The beloved disciple John is a very intentional writer, and he desires his readers to clearly know his purpose for each letter. In each of his books we find somewhere in his personal remarks his reason for writing. Whether it was to praise a faithful brother, or to expose a professing believer who had misrepresented the gospel, or to assure his “children” of his love for them and his joy in hearing that they walk in truth.
   In John’s gospel account, his purpose is for us to know (to comprehend and understand by faith) the deity of Jesus Christ, and find that through believing in Him (firmly clinging to, relying upon and totally trusting His faithful sacrifice on the cross) we may inherit eternal life (20:31). When he writes the epistle of I John, he addresses in several passages his intended purpose for these writings, and then sums them all up in 5:13 saying, “these things I have written to you who believe in the name of the Son of God, that you may KNOW that you have eternal life.” In other words, the gospel of John was written so men could be saved and the epistle was written so that we could know we have been saved!
   John’s literary technique is to use contrasts. Throughout the letter he is comparing — light to darkness, truth to error, life to death and you see the earmarks of what it means to be born of God. These patterns along with the phrase “we know” give us the foundation for the doctrine of assurance.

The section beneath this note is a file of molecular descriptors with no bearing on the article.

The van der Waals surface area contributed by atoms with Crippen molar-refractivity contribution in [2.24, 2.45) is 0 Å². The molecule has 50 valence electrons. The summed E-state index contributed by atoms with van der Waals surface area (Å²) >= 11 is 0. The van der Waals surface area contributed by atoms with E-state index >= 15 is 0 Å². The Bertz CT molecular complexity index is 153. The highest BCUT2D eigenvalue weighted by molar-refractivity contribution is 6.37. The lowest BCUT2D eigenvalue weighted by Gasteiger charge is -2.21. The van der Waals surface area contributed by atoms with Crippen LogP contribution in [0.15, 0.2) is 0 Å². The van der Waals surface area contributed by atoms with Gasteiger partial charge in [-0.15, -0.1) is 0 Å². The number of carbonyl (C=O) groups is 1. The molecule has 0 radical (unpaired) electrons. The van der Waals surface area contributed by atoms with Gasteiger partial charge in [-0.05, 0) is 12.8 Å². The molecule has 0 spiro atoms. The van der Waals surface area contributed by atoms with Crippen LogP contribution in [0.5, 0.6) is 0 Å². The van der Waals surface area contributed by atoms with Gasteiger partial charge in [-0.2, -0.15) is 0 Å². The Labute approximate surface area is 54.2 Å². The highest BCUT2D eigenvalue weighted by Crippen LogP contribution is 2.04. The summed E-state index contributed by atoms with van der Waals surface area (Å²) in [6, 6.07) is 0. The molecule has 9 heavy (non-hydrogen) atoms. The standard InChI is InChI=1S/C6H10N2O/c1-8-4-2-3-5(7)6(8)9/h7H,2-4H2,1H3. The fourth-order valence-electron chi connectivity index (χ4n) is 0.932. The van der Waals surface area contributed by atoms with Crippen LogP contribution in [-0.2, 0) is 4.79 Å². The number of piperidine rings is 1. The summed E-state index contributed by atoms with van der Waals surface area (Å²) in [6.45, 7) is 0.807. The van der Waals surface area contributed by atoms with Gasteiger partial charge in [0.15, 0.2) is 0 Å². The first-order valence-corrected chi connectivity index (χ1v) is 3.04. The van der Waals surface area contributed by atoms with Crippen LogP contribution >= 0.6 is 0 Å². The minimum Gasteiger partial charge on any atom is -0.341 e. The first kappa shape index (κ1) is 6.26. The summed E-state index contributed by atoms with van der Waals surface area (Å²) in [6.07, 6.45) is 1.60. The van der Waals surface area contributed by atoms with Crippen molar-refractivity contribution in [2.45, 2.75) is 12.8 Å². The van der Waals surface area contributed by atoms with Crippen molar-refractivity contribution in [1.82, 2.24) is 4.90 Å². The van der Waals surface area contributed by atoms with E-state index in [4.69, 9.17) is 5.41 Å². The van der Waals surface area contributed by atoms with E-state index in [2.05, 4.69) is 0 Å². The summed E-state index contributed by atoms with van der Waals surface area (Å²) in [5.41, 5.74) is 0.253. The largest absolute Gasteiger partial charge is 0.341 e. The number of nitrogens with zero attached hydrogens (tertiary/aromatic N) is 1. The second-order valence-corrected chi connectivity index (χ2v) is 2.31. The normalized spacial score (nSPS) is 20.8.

Article Source/AAA RevivalMinistries

Bro. Larry Howard(The First Shall be the Last And The Last Shall Be the First)9-18-13

Wednesday, September 18, 2013

Our Goodness?

There is a problem running rampant within Christianity today. It is one of those problems that we seldom recognize, and fail to face up to if we do. It is a problem that doesn’t seem to be a problem. This problem is our own goodness, and the way it prevents us from experiencing the gospel.

The Gospel Isn’t About Doing Good. It’s about Being Made Good.

We so often confuse “doing good” with being a Christian. They’re not the same thing. People who do not believe in Jesus can do good. Of course, Christians should do good, but good behavior is not Christianity. We deceive ourselves if we think that doing good is the same as being Christian.